Bombing survivors, residents and state officials were among thousands gathered in silence across the Boston area Monday afternoon, one week after deadly explosions erupted near the Boston Marathon's finish line.

At 2:50 p.m. - exactly one week after the bombings - many bowed their heads and cried at the makeshift memorial on Boylston Street, three blocks from the site of the explosions. Bouquets of flowers, handwritten messages, and used running shoes were piled on the sidewalk.

Patrick bowed his head during the one-minute silent tribute while standing with other elected leaders on the front steps of the 215-year-old state capitol.

The governor then approached a microphone and said: "God Bless the people of Massachusetts. Boston Strong." No other words were spoken as church bells pealed throughout the city.

---

HOW THE SITUATION UNFOLDED

Surveillance tape late Thursday showed Dzhokhar Tsarnaev, Suspect No. 2, at a gas station. Authorities said the two suspects fatally shot a university police officer then carjacked a man and got involved in a chase with police that resulted in explosives being thrown from their car and an exchange of gunfire. Tamerlan Tsarnaev, Suspect No. 1, was wounded and died later at a hospital.

---

PUBLIC REACTION

After the death of one suspect and the capture of the other, people in Boston and its western suburbs thanked police, cheered, applauded and set off fireworks. Later, they gathered in silence near the site of the bombings to remember the victims. Some cried. Some wrapped themselves in American flags.

"Now I feel a little safer," Boston resident Beth Lloyd-Jones said.

---

THE SUSPECTS

Law enforcement officials and family members have identified the brothers as ethnic Chechens who had lived in Dagestan, in southern Russia. The brothers had been in the United States for about a decade and lived near Boston, an uncle said. Dzhokhar Tsarnaev, whose father has called him a "true angel," is a 19-year-old student at the University of Massachusetts at Dartmouth. Tamerlan Tsarnaev was a 26-year-old boxer. Their uncle Ruslan Tsarni called them "losers."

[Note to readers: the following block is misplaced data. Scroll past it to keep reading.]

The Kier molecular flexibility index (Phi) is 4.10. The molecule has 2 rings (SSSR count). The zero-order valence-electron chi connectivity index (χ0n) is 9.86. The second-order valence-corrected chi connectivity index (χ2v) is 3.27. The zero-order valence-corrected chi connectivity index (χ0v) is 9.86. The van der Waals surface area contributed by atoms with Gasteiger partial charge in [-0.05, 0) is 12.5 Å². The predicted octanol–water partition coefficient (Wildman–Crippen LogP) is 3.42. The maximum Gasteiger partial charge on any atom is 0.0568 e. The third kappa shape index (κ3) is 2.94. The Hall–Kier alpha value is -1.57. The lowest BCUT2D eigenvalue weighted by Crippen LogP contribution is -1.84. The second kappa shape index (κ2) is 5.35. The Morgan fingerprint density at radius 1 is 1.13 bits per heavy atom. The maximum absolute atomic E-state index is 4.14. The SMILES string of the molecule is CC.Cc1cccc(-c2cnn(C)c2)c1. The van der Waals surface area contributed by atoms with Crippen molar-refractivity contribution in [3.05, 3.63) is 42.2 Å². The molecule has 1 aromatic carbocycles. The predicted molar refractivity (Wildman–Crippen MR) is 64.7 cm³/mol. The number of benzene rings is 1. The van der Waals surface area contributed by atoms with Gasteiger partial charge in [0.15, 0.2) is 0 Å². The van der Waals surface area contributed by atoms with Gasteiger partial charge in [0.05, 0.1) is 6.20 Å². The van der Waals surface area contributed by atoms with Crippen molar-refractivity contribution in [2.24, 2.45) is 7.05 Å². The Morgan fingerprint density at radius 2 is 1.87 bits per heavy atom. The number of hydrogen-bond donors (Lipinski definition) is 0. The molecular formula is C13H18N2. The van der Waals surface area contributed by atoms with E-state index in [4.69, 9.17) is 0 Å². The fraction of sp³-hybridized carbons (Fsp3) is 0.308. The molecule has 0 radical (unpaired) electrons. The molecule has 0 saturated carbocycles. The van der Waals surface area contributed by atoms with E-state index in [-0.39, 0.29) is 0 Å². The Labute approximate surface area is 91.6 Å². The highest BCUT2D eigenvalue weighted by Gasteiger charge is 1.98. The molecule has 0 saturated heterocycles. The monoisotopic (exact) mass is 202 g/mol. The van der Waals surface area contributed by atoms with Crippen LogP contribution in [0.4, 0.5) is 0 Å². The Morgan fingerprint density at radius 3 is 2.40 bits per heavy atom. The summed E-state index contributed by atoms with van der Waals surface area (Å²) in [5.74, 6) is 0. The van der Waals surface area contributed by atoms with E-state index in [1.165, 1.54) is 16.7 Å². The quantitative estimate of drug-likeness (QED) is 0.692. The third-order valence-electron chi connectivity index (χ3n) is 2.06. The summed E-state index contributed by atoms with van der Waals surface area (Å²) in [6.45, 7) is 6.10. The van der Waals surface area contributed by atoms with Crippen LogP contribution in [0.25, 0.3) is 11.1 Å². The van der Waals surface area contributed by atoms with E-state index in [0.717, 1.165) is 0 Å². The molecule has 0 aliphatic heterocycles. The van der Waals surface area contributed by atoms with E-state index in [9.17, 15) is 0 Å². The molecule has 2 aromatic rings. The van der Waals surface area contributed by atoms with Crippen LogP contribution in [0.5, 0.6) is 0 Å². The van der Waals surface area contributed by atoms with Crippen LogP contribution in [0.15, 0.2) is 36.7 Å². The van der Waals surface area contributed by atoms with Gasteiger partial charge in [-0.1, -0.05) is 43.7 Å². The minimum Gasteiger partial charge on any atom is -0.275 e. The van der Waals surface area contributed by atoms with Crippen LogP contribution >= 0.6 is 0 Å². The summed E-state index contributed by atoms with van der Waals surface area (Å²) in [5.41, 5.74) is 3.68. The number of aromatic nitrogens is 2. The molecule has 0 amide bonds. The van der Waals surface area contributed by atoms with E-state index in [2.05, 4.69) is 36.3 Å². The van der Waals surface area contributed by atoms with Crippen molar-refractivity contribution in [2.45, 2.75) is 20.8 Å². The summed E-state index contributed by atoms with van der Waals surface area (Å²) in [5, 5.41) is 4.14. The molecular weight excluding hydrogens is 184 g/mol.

---

THE MARATHON EXPLOSIONS

Two bombs exploded about 10 seconds and 100 yards apart in Boston's Copley Square, near the finish line of the marathon. An 8-year-old boy, a 29-year-old woman and a 23-year-old graduate student from China were killed, and more than 200 people were wounded. The explosions occurred about four hours into the race and two hours after the winners had crossed the finish line, but thousands of runners were still on the course.

---

THE BOMBS

Authorities have said they believe the bombs used were fashioned out of ordinary kitchen pressure cookers packed with explosives, nails, ball bearings and metal shards. They say the bombs were hidden in backpacks and left on the ground.

News where, when and how you want it

Email Icon


Advertising
The Seattle Times

The door is closed, but it's not locked.

Take a minute to subscribe and continue to enjoy The Seattle Times for as little as 99 cents a week.

Subscription options ►

Already a subscriber?

We've got good news for you. Unlimited seattletimes.com content access is included with most subscriptions.

Subscriber login ►